Merrion Capital: Only politicians can wreck rosy 2016 growth outlook

A second stock broker yesterday raised its growth outlook for 2016, but warned politicians could wreck the rosy prospects by over-promising during the looming election campaign.

In his new quarterly forecasts, Alan McQuaid, chief economist at Merrion Capital, said that the economy went “from strength to strength” last year to expand by a huge 7% last year and will grow 5% in 2016.

Like other forecasters, including Goodbody Stockbrokers, which also this week projected an economic expansion rate of 5%, Mr McQuaid sees a recovery in domestic demand fuelling growth prospects this year.

Tax cuts and spending increases announced in October’s budget — the first significant expansionary measures for eight years — will drive spending and output.

Exceptionally favourable factors, including the weak euro and increased demand in the US and Britain that drove Irish exports last year, will not disappear overnight, said Mr McQuaid.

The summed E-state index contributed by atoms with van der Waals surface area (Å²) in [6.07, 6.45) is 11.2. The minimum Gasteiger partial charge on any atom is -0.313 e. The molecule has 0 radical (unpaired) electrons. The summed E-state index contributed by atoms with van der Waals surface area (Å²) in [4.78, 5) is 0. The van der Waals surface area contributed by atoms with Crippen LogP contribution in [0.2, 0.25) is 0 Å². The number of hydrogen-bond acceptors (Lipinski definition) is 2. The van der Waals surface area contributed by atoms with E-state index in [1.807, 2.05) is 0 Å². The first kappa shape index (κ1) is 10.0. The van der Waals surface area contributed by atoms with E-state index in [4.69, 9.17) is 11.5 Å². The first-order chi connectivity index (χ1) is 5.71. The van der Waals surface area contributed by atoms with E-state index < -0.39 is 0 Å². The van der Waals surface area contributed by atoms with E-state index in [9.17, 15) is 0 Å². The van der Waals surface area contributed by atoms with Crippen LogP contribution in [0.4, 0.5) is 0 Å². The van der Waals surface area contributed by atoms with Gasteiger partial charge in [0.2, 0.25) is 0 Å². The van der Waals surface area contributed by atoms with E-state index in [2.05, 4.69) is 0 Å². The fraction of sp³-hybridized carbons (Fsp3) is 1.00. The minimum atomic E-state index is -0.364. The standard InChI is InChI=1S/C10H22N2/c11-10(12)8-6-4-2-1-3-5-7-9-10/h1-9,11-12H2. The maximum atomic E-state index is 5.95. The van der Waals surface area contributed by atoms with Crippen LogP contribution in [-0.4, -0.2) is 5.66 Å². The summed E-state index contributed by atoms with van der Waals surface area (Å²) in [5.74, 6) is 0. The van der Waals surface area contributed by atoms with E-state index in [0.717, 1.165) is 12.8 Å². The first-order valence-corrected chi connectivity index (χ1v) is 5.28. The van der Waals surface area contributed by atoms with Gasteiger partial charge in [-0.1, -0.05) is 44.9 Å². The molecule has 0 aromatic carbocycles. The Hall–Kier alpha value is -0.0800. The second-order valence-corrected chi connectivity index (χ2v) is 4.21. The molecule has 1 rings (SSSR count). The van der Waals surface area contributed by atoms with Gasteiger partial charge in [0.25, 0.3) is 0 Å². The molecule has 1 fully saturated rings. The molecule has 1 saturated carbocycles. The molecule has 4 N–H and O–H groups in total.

“Assuming no major external shock, the positive stimulus measures announced in Budget 2016 should help to generate further strong growth this year,” he said.

House price inflation will remain subdued — Merrion projects prices will rise at most by 4% this year across the State, but not rise at all in Dublin, as the Central Bank controls continue to ration mortgage credit.

CSO figures show that residential home prices, after the long years of the market crash, stirred in 2013, when they rose by 2.1%.

Prices then climbed 13% in 2014 — the last year before the Central Bank imposed its home loan lending restrictions on first- and second- time borrowers, and on lenders.

The broker provides average annual rates for his unemployment forecasts.

The jobless rate will fall from 9.4% in 2015 to 8.5% this year.

Unemployment ended 2015 at 8.8%, according to the CSO.

However, political risks could weigh most on the economy.

“One would hope politicans have learnt from past mistakes and continue to adopt a prudent approach to public finances, irrespective of who is in power following the forthcoming general election,” Mr McQuaid said.


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